Admittedly, I slept through Monday, Tuesday, and Wednesday’s episodes of “The Daily Show,” however, since they run about 4 times a day, I was always able to catch up some how some way. Watching the escalation of this pseudo-war between Jon Stewart and CNBC was titillating, and my anticipation for Thursday’s big blow out was paramount.
Needles to say, Jim Cramer knew what he was getting himself into, and the look in his eyes screamed “take mercy on me, as I’m only here as CNBC’s sacrificial lamb.” When working in Public Relations, you can tell when a person or company goes into “damage control” mode.
And who better to plead mea cupla than the frenetic “Mad Money” host?
With a documented history of explaining to others how to manipulate the markets (as Stewart so delightfully had cued and ready to go), and an admission of wrong doing straight from the horse’s mouth, Cramer was easy to cut loose.
(I’m also fairly confident that he didn’t help his cause much when he was noting that there was more he could have done, there was more CNBC could have done, and they were to blame from not having journalistic integrity. It was as though he was flailing to bring down as many people a he could, but was doing so to no avail).
Now, here’s what I’m interested in: why go on the show?
Earlier in the day, a more animated Cramer was on the Martha Stewart Show discussing Jon Stewart (while simultaneously beating some dough, an allusion not lost on Stewart). It seemed as though he knew he was going to be stepping into a minefield, but that he was confident he could come out with at least one good leg.
Turns out, that didn’t seem to be the case.
After Santelli backed out of appearing on the show, Stewart opened his arsenal of sardonic wit and went after the financial news channel. CNBC’s options, it seemed, would be to ignore Stewart’s barbs or to send someone into the trenches to do battle.
From a PR standpoint, doing nothing would have been a bad idea. Though Stewart is “a comedian,” he is also incredibly educated and articulate with a following that holds similar values and ideals. As he stated in his interview with Cramer, Stewart admits that what he’s selling is snakeoil; by virtue of disclosing the fact that he knows he’s not reporting the news, but rather reporting on how the reporting is done, Stewart earns some credibility points (points Cramer and CNBC seem to be lacking).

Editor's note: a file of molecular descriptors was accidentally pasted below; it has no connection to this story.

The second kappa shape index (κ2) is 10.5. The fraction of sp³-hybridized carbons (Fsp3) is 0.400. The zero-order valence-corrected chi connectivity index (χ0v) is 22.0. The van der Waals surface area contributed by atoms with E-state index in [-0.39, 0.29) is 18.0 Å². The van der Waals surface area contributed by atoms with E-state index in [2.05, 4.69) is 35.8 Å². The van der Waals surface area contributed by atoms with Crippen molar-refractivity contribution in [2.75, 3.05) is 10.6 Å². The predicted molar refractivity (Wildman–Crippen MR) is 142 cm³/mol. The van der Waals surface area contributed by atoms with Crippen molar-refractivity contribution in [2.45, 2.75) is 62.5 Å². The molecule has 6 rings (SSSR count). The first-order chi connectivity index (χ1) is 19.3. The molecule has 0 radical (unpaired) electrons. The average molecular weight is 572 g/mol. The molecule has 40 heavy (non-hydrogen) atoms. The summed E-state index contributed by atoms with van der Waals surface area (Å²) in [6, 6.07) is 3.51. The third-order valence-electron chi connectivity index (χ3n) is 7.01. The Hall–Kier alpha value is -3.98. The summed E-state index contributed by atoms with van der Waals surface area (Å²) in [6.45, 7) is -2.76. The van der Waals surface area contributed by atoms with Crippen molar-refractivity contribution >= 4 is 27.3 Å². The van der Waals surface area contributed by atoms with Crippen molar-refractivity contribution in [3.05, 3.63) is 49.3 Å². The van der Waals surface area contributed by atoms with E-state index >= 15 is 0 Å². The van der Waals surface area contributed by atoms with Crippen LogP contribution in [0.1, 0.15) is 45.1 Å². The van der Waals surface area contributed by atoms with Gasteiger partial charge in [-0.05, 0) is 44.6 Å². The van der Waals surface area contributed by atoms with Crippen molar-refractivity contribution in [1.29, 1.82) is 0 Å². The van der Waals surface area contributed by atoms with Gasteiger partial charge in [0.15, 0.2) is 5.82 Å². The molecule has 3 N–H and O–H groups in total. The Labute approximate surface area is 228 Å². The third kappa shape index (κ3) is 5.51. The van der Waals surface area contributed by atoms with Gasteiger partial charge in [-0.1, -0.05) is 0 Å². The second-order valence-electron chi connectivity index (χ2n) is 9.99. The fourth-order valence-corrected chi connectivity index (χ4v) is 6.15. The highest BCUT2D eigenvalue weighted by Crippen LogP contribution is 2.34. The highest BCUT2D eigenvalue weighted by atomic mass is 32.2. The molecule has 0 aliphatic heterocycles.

Allowing Stewart to continue lambasting CNBC without addressing him (on his own turf or in a CNBC studio–though, they probably learned after Tucker Carlson that Stewart at least shows restraint when he’s playing host) would have seemed cowardly and, perhaps, as though he were right (which, it turns out, he sort of is).
So they go for option two: send Cramer into the fray and hope for the best.
At this point, Cramer was met with a fork in the road; one path would have him come out swinging, attacking Stewart and his show as a being just as guilty as CNBC or any other outlet for not doing something to make things better, but rather making things worse by mocking the current situation and propagating an air of distrust in our leaders. The other, the one he chose, the smart path, was coming on humbly, speaking when spoken to, not getting irked when interrupted, apologizing and acknowledging his very big shortcoming.
Cramer was turned into a scapegoat by CNBC at large. IF one man were to be held responsible for the actions of a network, I’d have to assume it would be the person in charge of that network. So let’s scapegoat Mark Hoffman.
The problem with tackling an issue like this head on is that no matter what, Cramer was going to come out looking like a fool. Whether he was an aggressor or a stooge, Cramer didn’t have the week long build-up, he didn’t have the home court advantage and he certainly didn’t have the conveniently cued videos.
From this point forward, the best thing for Cramer (and CNBC) would be to actually do something to cultivate change within the way they report the news. If you know someone is lying to you, try investigating it and getting to the bottom of the source. If you know a company is about to tank, let people know. And if you’re not going to let them know, don’t go encouraging them to put their hard earned money into it.
At the very least, assume the responsibility of running a financial news show. Because when a “variety show” as Cramer put it, does more for the American people with respect to their money than a cable finance network does, that says a lot. And none of it’s good.
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